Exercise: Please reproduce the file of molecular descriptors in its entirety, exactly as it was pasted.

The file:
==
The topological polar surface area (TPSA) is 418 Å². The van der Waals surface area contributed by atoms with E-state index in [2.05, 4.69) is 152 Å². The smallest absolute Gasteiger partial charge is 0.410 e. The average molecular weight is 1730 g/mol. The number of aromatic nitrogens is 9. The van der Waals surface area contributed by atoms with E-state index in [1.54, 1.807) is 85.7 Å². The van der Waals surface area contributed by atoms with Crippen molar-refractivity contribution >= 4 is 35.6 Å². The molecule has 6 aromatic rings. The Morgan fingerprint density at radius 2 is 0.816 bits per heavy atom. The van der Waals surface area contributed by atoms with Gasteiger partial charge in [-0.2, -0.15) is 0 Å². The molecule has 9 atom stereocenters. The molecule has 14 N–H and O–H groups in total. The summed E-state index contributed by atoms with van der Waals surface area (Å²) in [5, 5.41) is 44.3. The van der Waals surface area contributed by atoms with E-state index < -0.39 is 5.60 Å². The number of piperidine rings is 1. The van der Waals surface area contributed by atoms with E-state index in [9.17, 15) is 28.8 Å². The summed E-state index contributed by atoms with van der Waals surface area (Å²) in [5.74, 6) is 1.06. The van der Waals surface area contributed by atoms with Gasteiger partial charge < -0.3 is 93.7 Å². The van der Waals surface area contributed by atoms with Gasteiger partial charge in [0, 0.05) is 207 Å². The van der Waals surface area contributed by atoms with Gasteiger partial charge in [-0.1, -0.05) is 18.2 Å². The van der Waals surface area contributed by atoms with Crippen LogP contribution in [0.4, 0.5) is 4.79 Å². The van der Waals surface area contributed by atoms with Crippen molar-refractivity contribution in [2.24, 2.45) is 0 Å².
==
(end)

The topological polar surface area (TPSA) is 418 Å². The van der Waals surface area contributed by atoms with E-state index in [2.05, 4.69) is 152 Å². The smallest absolute Gasteiger partial charge is 0.410 e. The average molecular weight is 1730 g/mol. The number of aromatic nitrogens is 9. The van der Waals surface area contributed by atoms with E-state index in [1.54, 1.807) is 85.7 Å². The van der Waals surface area contributed by atoms with Crippen molar-refractivity contribution >= 4 is 35.6 Å². The molecule has 6 aromatic rings. The Morgan fingerprint density at radius 2 is 0.816 bits per heavy atom. The van der Waals surface area contributed by atoms with Gasteiger partial charge in [-0.2, -0.15) is 0 Å². The molecule has 9 atom stereocenters. The molecule has 14 N–H and O–H groups in total. The summed E-state index contributed by atoms with van der Waals surface area (Å²) in [5, 5.41) is 44.3. The van der Waals surface area contributed by atoms with E-state index < -0.39 is 5.60 Å². The number of piperidine rings is 1. The van der Waals surface area contributed by atoms with E-state index in [9.17, 15) is 28.8 Å². The summed E-state index contributed by atoms with van der Waals surface area (Å²) in [5.74, 6) is 1.06. The van der Waals surface area contributed by atoms with Gasteiger partial charge < -0.3 is 93.7 Å². The van der Waals surface area contributed by atoms with Gasteiger partial charge in [0, 0.05) is 207 Å². The van der Waals surface area contributed by atoms with Gasteiger partial charge in [-0.1, -0.05) is 18.2 Å². The van der Waals surface area contributed by atoms with Crippen LogP contribution in [0.4, 0.5) is 4.79 Å². The van der Waals surface area contributed by atoms with Crippen molar-refractivity contribution in [2.24, 2.45) is 0 Å².